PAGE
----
As President Obama alerts Congress that he is sending more US combat troops into Iraq, other countries are flying in. The US has been joined by Iran and Russia in the skies over Iraq as the Maliki government in Baghdad tries to hold on to power. Though the US has confirmed flying drones, the other nations are using more traditional combat aircraft.
Iraqi Prime Minister Nuri al-Maliki and his Shiite dominated government is backed by Shiite Iran who has just deployed the seven Su-25 Frogfoot attack planes to Iraq to take on ISIS and local Sunni rebels. Iran has reportedly already been bombing ISIS forces in Iraq since June 21st. The Maliki government represents the biggest political foothold Iran has had in Iraq for generations. The prospect of ISIS in taking over Baghdad and integrating all of Iraq into the new caliphate is unacceptable to Iran and likely grounds for war, not something ISIS would oppose given their view that Shiite Muslims are heretics.
Russia is also getting involved in the fight after completing a deal with the Maliki government for 12 Su-25 fighter jets. It has been speculated that Russia pilots may have to fly the planes for the Iraqi government which lacks technical expertise.
Meanwhile, as the air war heats up in central and south Iraq the north prepares to secede. Kurdistan President Massoud Barzani told the BBC he plans to hold a referendum on independence within months.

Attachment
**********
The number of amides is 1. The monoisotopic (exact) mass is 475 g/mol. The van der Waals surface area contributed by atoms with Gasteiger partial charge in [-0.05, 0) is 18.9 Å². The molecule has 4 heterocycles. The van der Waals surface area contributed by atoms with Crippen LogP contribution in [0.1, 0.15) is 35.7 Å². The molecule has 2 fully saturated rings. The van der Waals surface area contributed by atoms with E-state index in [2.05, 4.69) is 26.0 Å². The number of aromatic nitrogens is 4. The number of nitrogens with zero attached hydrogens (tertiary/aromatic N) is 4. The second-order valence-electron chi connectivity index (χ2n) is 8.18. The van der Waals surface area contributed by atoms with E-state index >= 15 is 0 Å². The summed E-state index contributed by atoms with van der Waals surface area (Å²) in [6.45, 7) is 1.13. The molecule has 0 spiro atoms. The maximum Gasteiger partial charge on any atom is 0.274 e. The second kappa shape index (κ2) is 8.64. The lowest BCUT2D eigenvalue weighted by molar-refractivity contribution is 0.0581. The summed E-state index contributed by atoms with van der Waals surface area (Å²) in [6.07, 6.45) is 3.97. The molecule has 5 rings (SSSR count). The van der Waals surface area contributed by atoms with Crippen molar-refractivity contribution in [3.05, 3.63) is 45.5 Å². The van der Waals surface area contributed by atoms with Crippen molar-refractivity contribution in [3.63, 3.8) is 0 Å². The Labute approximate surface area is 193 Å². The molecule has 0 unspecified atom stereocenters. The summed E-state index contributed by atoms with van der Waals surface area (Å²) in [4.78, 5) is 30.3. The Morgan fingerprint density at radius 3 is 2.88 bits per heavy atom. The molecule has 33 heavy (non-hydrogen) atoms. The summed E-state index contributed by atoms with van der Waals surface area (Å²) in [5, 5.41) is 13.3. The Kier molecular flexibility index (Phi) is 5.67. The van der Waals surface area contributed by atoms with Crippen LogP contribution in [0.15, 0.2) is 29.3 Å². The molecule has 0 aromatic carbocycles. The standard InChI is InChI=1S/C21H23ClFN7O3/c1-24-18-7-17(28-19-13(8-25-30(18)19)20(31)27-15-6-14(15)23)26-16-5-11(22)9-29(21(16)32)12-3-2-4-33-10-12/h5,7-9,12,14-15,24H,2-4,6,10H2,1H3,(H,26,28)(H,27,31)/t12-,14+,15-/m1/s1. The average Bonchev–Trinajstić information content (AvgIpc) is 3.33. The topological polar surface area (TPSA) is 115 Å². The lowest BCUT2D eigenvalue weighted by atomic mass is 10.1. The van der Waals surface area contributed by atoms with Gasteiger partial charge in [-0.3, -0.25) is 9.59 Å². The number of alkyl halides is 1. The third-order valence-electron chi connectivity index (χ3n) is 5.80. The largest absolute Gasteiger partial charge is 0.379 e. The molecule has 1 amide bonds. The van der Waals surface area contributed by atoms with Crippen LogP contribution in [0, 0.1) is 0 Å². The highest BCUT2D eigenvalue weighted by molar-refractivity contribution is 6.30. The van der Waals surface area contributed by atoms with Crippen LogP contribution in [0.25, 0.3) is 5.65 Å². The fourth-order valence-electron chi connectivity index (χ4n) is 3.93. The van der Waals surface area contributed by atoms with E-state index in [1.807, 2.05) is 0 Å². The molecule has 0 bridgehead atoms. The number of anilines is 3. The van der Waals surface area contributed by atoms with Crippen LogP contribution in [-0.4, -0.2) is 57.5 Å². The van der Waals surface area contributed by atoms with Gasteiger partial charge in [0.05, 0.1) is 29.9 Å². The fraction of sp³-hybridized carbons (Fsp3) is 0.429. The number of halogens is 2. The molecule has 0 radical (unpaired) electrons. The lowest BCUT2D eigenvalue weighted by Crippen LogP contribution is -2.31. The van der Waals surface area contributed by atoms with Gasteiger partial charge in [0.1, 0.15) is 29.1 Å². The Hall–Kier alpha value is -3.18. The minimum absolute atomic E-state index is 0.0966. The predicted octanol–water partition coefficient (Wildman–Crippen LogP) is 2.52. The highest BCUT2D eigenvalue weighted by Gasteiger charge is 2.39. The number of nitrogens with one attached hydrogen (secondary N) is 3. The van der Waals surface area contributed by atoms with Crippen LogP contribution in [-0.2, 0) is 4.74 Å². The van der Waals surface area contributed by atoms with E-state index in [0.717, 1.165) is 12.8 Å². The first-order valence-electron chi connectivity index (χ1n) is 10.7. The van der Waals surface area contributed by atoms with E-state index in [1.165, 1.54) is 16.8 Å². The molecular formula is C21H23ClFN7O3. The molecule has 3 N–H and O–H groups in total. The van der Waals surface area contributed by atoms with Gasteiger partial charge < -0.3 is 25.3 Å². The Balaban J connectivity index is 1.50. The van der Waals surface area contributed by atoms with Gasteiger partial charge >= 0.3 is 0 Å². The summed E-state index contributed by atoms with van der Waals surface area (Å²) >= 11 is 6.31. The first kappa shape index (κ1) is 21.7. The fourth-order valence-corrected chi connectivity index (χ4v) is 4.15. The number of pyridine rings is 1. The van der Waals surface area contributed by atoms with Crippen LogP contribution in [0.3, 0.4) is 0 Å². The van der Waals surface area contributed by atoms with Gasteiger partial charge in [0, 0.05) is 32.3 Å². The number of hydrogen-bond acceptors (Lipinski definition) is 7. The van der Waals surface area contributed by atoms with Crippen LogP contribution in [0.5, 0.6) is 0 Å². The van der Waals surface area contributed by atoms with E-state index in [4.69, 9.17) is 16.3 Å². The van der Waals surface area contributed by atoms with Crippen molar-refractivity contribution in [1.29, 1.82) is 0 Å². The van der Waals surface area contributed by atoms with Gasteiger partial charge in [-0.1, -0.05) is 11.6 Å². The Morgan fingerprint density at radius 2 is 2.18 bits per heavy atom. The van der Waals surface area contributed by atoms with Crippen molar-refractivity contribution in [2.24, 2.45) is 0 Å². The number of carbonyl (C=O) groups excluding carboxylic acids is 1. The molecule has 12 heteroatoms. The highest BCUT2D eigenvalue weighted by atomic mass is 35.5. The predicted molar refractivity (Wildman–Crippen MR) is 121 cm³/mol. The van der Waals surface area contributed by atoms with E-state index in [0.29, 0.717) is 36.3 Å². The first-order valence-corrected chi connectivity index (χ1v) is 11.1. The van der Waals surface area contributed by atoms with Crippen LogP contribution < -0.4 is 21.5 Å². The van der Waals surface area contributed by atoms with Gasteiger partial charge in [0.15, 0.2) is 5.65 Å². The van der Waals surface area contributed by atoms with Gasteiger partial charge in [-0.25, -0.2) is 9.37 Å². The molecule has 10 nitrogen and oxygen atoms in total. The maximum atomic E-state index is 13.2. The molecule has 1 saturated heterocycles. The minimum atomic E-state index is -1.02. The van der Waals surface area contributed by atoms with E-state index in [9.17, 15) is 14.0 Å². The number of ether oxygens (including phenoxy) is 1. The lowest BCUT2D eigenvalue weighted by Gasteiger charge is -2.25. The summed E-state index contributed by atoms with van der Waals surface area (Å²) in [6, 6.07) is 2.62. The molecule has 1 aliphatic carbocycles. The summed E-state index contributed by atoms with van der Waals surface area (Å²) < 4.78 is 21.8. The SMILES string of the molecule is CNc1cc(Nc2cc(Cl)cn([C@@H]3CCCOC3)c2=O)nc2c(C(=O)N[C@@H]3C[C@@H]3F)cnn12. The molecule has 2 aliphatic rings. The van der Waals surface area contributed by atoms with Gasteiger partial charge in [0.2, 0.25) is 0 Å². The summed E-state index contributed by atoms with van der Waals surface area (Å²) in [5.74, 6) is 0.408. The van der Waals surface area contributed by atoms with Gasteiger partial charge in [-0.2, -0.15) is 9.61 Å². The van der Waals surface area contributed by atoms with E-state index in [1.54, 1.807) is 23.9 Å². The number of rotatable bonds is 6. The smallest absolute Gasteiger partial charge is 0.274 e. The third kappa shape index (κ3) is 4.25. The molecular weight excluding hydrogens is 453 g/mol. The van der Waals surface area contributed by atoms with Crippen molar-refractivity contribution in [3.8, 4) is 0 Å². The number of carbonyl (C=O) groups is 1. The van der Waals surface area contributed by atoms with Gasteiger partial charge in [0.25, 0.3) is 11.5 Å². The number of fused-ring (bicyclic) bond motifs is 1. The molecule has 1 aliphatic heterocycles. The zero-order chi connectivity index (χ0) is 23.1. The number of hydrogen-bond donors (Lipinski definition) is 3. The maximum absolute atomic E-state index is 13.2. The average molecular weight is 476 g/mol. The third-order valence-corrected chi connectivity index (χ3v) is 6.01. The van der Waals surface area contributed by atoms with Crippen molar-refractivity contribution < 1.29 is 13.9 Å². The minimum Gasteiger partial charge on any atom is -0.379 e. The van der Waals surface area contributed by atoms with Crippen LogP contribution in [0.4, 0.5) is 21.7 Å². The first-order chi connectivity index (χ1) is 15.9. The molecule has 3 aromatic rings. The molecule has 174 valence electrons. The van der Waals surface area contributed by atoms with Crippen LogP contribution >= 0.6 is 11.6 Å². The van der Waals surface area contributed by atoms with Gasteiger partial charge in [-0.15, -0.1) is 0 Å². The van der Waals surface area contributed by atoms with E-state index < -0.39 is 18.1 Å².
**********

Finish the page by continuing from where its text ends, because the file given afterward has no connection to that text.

“Everything that’s happened recently shows that it’s the right of Kurdistan to achieve independence,” Mr Barzani told the BBC.
“From now on, we won’t hide that that’s our goal. Iraq is effectively partitioned now. Are we supposed to stay in this tragic situation the country’s living? It’s not me who will decide on independence. It’s the people. We’ll hold a referendum and it’s a matter of months.”
The logic of the strategy is pretty sound. Due to the breakdown of the central government and its control of large parts of Iraq, the Kurds have not only been essentially self-governing they have seized historic and lucrative land and resources such as the oil fields of Kirkuk. They have sold that oil to Turkey without Baghdad’s involvement and even recently closed a deal with Israel. They already have de facto independence, why not de jure?
Holding Iraq together under the borders drawn by the British Empire seems increasingly impossible.